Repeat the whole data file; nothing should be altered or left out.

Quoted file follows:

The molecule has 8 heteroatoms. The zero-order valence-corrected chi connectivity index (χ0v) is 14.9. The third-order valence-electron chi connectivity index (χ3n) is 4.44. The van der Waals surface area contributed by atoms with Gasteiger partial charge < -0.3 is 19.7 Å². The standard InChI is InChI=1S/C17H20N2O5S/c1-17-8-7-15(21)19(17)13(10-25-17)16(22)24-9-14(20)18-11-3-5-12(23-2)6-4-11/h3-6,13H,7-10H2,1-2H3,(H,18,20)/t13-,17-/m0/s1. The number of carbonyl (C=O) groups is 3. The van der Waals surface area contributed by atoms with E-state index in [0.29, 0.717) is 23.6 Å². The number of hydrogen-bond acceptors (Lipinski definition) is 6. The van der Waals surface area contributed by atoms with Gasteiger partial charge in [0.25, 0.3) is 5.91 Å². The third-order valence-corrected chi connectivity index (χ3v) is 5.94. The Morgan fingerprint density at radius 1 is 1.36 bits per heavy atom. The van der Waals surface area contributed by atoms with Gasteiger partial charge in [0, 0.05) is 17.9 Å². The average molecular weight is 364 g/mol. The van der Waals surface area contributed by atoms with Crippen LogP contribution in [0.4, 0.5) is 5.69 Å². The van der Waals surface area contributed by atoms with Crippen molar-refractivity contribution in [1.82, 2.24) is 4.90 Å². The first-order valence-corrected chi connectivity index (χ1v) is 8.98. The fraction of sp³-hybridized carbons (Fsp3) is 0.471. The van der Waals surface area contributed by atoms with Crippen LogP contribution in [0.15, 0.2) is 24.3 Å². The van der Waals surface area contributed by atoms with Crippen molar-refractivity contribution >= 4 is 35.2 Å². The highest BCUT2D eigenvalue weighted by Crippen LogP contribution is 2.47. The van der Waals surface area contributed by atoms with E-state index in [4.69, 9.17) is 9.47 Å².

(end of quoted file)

The molecule has 8 heteroatoms. The zero-order valence-corrected chi connectivity index (χ0v) is 14.9. The third-order valence-electron chi connectivity index (χ3n) is 4.44. The van der Waals surface area contributed by atoms with Gasteiger partial charge < -0.3 is 19.7 Å². The standard InChI is InChI=1S/C17H20N2O5S/c1-17-8-7-15(21)19(17)13(10-25-17)16(22)24-9-14(20)18-11-3-5-12(23-2)6-4-11/h3-6,13H,7-10H2,1-2H3,(H,18,20)/t13-,17-/m0/s1. The number of carbonyl (C=O) groups is 3. The van der Waals surface area contributed by atoms with E-state index in [0.29, 0.717) is 23.6 Å². The number of hydrogen-bond acceptors (Lipinski definition) is 6. The van der Waals surface area contributed by atoms with Gasteiger partial charge in [0.25, 0.3) is 5.91 Å². The third-order valence-corrected chi connectivity index (χ3v) is 5.94. The Morgan fingerprint density at radius 1 is 1.36 bits per heavy atom. The van der Waals surface area contributed by atoms with Gasteiger partial charge in [0, 0.05) is 17.9 Å². The average molecular weight is 364 g/mol. The van der Waals surface area contributed by atoms with Crippen LogP contribution in [0.4, 0.5) is 5.69 Å². The van der Waals surface area contributed by atoms with Crippen molar-refractivity contribution in [1.82, 2.24) is 4.90 Å². The first-order valence-corrected chi connectivity index (χ1v) is 8.98. The fraction of sp³-hybridized carbons (Fsp3) is 0.471. The van der Waals surface area contributed by atoms with Crippen LogP contribution in [0.15, 0.2) is 24.3 Å². The van der Waals surface area contributed by atoms with Crippen molar-refractivity contribution >= 4 is 35.2 Å². The highest BCUT2D eigenvalue weighted by Crippen LogP contribution is 2.47. The van der Waals surface area contributed by atoms with E-state index in [4.69, 9.17) is 9.47 Å².